On March 23, Professor Tang Ruikang from the Department of Chemistry of Zhejiang University, Associate Researcher Wang Xiaoyu from Qiushi Institute of Advanced Studies, and Researcher Hou Lihua from the Institute of Biological Engineering, Institute of Military Medical Research, Academy of Military Sciences, published a research paper in Nature Biomedical Engineering, proposing a new vaccine technology—encapsulating wildlife viruses directly into gel materials, forming immune "microfactories" at targeted locations in the body, locking up viruses while safely and efficiently activating immune responses and forming immune memories.

Recent and emerging outbreaks of viral infections caused by Zika virus (ZIKV) and severe acute respiratory syndrome coronavirus continue to pose a significant global public health challenge.

Often, whole virus vaccine strategies (e.g., attenuated or inactivated) can be used to convert virulent viruses directly into vaccines. However, their widespread usage has been hampered by the whole virus vaccines' lower immunity, safety concerns, and time-consuming production methods. There is a strong impetus to create cutting-edge vaccination technologies that can swiftly transform viral strains from the wild into safe and effective vaccines. The creation of next-generation viral vaccines may benefit from nanotechnology's capacity to regulate antigen loading, distribution, and release, hence increasing the efficacy and durability of the immune response. But off-target dispersion, systemic administration, and limited regulatory effects mean that spatial and temporal control remains an unsolved hurdle for nanoparticle engineering.

An interesting alternative to vaccine engineering is the manipulation of the immune microenvironment where the virus resides, thus enabling spatial and temporal manipulation of the interactions between the virus and immune cells. In this regard, 3D macroscopic scaffolds that can recruit antigen and chemokine loading of cells at the injection site are recommended due to their in situ immunomodulatory properties. However, the key challenge in converting viruses into vaccines using material scaffolds is to limit viral infection while enhancing local innate responses, which can locally aggregate immune cells at the injection site, trigger antiviral responses, and process viral antigens.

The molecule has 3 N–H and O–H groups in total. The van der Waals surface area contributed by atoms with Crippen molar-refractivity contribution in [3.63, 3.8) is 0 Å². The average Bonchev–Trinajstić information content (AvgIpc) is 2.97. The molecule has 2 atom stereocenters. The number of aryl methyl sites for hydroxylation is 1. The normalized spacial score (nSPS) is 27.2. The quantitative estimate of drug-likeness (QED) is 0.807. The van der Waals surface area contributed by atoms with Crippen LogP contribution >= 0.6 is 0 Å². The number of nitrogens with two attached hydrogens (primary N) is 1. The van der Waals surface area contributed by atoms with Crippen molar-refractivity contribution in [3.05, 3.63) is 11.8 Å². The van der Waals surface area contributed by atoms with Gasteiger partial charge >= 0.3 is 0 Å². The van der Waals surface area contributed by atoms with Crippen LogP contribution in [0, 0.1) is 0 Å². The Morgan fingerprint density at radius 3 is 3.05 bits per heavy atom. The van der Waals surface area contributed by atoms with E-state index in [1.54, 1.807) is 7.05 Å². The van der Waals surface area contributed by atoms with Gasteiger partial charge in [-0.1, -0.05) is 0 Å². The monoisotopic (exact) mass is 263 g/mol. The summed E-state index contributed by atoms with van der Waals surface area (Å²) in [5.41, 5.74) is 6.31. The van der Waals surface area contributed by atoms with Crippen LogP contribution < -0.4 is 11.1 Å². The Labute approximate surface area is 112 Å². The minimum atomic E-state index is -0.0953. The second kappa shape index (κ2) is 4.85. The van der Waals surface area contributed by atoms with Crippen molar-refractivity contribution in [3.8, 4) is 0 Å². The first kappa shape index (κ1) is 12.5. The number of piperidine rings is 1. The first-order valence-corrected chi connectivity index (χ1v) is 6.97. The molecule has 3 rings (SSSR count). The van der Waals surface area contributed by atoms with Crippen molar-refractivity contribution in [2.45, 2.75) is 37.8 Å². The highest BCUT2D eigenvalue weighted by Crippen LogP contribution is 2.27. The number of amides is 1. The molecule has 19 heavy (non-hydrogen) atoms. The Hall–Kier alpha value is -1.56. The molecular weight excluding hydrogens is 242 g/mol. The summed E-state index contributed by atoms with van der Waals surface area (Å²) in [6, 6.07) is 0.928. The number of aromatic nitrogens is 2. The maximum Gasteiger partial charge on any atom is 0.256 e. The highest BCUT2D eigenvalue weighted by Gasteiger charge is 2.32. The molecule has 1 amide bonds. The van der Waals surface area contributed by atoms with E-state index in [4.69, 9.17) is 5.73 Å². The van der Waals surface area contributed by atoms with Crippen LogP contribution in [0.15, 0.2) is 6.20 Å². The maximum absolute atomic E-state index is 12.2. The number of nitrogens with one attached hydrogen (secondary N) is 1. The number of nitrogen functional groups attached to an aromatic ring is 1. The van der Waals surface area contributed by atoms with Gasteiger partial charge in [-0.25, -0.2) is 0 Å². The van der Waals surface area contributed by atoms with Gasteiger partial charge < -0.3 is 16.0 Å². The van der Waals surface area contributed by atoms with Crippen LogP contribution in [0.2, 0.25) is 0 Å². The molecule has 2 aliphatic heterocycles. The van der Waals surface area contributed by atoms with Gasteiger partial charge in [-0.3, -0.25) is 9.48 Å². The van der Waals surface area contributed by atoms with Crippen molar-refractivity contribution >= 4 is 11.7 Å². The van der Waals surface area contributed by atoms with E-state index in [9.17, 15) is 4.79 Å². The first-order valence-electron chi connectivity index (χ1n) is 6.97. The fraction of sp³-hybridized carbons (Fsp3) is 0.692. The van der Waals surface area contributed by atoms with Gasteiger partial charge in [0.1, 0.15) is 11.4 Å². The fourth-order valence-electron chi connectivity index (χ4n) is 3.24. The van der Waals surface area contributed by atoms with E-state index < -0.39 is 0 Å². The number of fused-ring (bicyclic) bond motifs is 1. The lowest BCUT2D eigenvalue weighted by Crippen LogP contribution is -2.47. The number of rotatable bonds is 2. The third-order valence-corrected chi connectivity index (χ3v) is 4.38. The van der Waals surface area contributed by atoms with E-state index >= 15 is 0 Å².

However, due to the absence of spatiotemporal regulation of innate immunity, macroscale scaffolds with prior loading and release effects do not satisfy the design criteria for viral vaccines. The development of a strong innate immune response is crucial for virus clearance and subsequent adaptive immune response because it is the host's first line of defense against viral infection. Therefore, the capability to capture the virus while restricting its dissemination is essential to the new strategy. The timing and location of viral processing can be regulated by recruiting and modulating immune cells at the injection site.

Using chitosan oligomer hydrogel as a virus-trapping agent, a built-in adjuvant, and calcium carbonate nanoparticles (nano-CaCO3) as a stabilizer and Ca2+ source, the authors created a virus-trapping hydrogel known as Vax. Chitosan scaffolds' self-adjuvant characteristics promote innate immune responses and cell recruitment by activating pattern recognition receptors, and their positively charged side chains trap viruses efficiently through electrostatic interactions. (PRRs). Because of this, hydrogels create inflammatory ecotopes for viral uptake and antigen processing, which benefits antigen presentation in lymph nodes. Increased humoral and cellular immunity is the result of the maturation of germinal center (GC) B cells and enhanced cross-presentation. Therefore, a potential method for the prevention of developing infectious diseases is single-dose immunization made by loading live pathogenic ZIKV onto scaffolds without previous treatment, which can elicit effective immunity and protect mice against lethal infections.

Studies have shown that a subcutaneous vaccine consisting of live Zika virus electrostatically captured in a self-adjuvant hydrogel recruits immune cells at the injection site and provides mice with effective protection against a lethal viral attack.

Resource: https://www.creative-biolabs.com/vaccine/target-zika-virus-9.htm

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